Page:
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Cost effective way to start a shadey garden


We ve just bought a new property. The garden will be amazing but money is tight atm given the house needed a new boiler, electrics etc.

I am hoping to do just one area of the garden this year. It has two trees on our side and several on the other side of the fence. We have clay soil and is against a south facing fence. It is in full sun early morning, dappled sun during the day and then full sun again on the evening.

I would love to fill it with flowers/perennials that in time require less work (so I can do the other parts of the garden next year etc). However, as you will well know buying plants can soon add up. I m not looking for a ready made garden this year so can grow plants on from plugs or seed.

Where would you start with plant choices? What is the most cost effective way to fill this part of the garden?



  • K67K67 Leicestershire Posts: 2,507
    edited March 2021
    Seeds would be your cheapest option. You can use empty margarine tubs or yoghurt pots if you don't have seed trays. Sowing in situ with your soil may not be best so you would need to buy seed compost and grow on. Plug plants tend to be more summer bedding so not always easy to get ones for perennials.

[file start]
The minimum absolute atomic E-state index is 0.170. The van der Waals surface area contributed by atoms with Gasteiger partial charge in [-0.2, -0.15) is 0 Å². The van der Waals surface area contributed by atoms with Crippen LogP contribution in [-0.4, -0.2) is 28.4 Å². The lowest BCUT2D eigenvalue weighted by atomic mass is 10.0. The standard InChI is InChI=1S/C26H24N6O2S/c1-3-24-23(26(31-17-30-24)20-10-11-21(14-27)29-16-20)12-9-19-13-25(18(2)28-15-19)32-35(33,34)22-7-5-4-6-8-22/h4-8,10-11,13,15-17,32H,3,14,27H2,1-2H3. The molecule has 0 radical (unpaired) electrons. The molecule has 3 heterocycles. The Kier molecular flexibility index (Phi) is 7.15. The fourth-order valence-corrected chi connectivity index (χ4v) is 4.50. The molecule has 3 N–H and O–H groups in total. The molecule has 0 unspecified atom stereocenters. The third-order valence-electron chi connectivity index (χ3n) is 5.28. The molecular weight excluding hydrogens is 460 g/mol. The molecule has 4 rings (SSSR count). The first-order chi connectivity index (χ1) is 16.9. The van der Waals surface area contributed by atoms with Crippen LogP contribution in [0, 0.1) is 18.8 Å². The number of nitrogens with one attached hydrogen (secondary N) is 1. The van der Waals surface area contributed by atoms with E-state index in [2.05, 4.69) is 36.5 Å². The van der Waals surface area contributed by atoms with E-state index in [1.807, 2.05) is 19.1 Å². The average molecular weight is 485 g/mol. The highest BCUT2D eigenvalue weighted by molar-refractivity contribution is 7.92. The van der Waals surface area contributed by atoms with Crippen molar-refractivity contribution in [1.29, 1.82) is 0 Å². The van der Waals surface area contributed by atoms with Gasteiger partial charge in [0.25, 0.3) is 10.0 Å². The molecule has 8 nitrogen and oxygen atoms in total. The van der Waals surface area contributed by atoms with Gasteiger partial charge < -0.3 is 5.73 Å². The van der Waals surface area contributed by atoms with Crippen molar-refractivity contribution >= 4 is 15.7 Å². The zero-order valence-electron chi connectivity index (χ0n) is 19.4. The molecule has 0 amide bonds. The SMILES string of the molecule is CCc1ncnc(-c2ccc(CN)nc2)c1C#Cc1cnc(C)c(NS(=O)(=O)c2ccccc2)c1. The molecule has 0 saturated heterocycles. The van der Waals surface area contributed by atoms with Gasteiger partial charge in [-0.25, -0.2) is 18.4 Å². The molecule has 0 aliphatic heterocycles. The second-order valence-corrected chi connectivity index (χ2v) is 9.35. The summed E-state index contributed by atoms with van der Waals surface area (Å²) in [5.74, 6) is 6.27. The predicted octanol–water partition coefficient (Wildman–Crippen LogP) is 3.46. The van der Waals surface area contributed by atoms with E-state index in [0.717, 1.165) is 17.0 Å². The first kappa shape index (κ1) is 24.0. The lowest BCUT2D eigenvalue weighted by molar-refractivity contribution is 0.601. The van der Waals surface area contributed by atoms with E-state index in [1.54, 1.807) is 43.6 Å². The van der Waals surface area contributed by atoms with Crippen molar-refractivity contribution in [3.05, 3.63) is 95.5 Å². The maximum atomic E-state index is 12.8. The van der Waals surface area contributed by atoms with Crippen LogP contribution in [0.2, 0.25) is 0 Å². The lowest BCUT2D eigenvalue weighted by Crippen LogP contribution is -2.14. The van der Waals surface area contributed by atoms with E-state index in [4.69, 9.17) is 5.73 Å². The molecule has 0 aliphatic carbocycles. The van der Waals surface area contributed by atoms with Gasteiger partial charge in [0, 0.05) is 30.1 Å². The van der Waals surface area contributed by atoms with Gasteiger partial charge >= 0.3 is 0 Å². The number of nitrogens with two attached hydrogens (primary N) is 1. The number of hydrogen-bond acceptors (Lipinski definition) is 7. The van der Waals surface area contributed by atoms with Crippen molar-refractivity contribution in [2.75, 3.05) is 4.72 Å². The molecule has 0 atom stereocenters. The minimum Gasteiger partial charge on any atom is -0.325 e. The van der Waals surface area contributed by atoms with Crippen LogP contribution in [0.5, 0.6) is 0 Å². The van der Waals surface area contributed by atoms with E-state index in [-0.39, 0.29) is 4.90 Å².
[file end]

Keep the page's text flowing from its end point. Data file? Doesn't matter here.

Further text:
Ask friends and family if they can spare any plants.
    This website will give you an idea on what you can grow but they are limiting sales at the moment

    I wouldn't say your area is too shady as you do get some sun but that might change when the trees are in leaf. What it will be is dry. 
    Spring bulbs would be an addition for buying this autumn.
  • Butterfly66Butterfly66 BirminghamPosts: 736
    Growing from seed is cheap but not very cheap when you factor in buying compost and pots especially if it’s things you need to grow on and repot several times before they go in the garden. So worth picking things that are garden ready fairly quickly (Lupins are good for this in my experience and are happy with sun or some shade)

    Also buy perennials you can split either before planting or the next season at a decent size say 2 litre pots then you’ll get 2 or even more plants for your money. Hardy geraniums, Persicaria, Japanese anemones, Astrantia are all good for that and will take sun and some shade. It may be worth taking some time to get to know how sunny different areas of your garden are. I know you’ve said it’s a south facing fence but the trees will cast some shade when fully in leaf and more so as they get fully in leaf over the summer.